8. If you need to swap back again for any reason, just run a List Resources against the Node, and you can toggle back and forth between your pollers.


And there you have it!


But wait – I also mentioned that you can use the Device Studio to fix those pesky devices that show as ‘Unknown’. If you do have devices that show up with the Vendor as Unknown, we’d still like to hear about them so that we can match them natively – but if you’d like to fix this yourself without waiting for the next release, you can use Device Studio to do this, and you can even use these steps to correct any devices that respond as ‘NET-SNMP’ instead of the correct Vendor & MachineType.


Much of the steps will be the same as above – you’ll just be creating a ‘Node Details’ Poller instead.


When you define the Data Sources for Node Details pollers, you’ll notice a lot of these are optional – but one is absolutely required: the SysObjectID.


The SysObjectID returns an OID that references another part of the MIB database – usually the Vendor’s MIBs, and can be used to identify both the Vendor and the Model of the device. It’s quite rare that this one isn’t supported by a device, so try to let Orion poll the SysObjectID automatically if at all possible. If the device doesn’t support this OID, you can use a constant value instead, and manually define the OID that should have been returned by the device.


Now, with the required OIDs done and out of the way – you can move on to fixing that Vendor = Unknown problem – and that part is quick and simple. Set the Constant Value to the text string you want it to report for both the Vendor, and the MachineType.


So, there you have it – a great way to clean up those ‘Unknown’ devices, and take care of the devices that respond with incorrect information, all in one place.

I’ve been with SolarWinds going on 8 years now, working with the Support Team, so it came as no surprise to me when I saw how many of you answered our poll last month that Alerts, specifically, filtering out the noise from the real issues, was your top priority problem to solve in the next 30 days.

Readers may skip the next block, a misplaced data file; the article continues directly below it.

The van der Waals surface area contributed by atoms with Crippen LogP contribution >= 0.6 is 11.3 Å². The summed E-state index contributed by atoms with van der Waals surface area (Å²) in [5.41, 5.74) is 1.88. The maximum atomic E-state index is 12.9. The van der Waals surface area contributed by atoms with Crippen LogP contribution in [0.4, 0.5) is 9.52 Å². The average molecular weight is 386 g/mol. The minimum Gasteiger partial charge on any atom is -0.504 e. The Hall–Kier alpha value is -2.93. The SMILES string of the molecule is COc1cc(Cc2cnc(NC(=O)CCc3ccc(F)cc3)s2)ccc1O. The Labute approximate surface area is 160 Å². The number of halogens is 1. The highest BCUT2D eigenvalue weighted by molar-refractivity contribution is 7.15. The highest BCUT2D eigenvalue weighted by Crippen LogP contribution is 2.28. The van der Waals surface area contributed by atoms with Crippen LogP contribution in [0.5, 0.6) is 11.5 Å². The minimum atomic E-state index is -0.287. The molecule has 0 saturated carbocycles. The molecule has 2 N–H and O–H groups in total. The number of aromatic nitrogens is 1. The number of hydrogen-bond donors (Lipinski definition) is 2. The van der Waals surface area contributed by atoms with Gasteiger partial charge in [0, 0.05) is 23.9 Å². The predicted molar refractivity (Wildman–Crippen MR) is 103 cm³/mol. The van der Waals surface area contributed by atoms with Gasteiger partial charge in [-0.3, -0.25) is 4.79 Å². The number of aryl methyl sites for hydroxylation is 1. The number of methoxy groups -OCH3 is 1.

So, with that in mind, I’ve put together three powerful tips that could help you to achieve this goal, and I’ll discuss some of the common alerting questions that we tend to get in Support along the way.


NPM has awesome alerting capability, and when coupled with some of the other Orion features, it’ll let you get really granular – so yes, you really can cut down on a lot of that noise!


Tip #1 – Use custom properties with alerts for a powerful combo

Custom properties allow you to define any property you like that doesn’t already exist in Orion. The possibilities are endless here, and you can use multiple custom properties together to provide a high level of granularity. Not heard of custom properties before? Check out a video tutorial on them here.


I’ll take three case studies as examples that we’re regularly asked about, which could go a long way to reducing that alerting noise.


Let’s start really simple, and assume you’ve got a handful of devices that you need to monitor, but that you don’t need alerts for them. Create a Boolean (Yes/No) custom property called DoNotAlertOnThis. By default, custom property Boolean values default to false – so all you need to do is set this to True for these ‘noisy’ devices.


Set up your alert like this:



Next, lets take a look at creating a single alert that can email a different contact for each node. When you’ve got a lot of departments, you don’t want all of your admin teams to be receiving alerts for devices that others are responsible for, right? Well, what if I told you that you could create a custom property on your nodes, and store the email address or distribution list address for the Primary Contact(s) within it?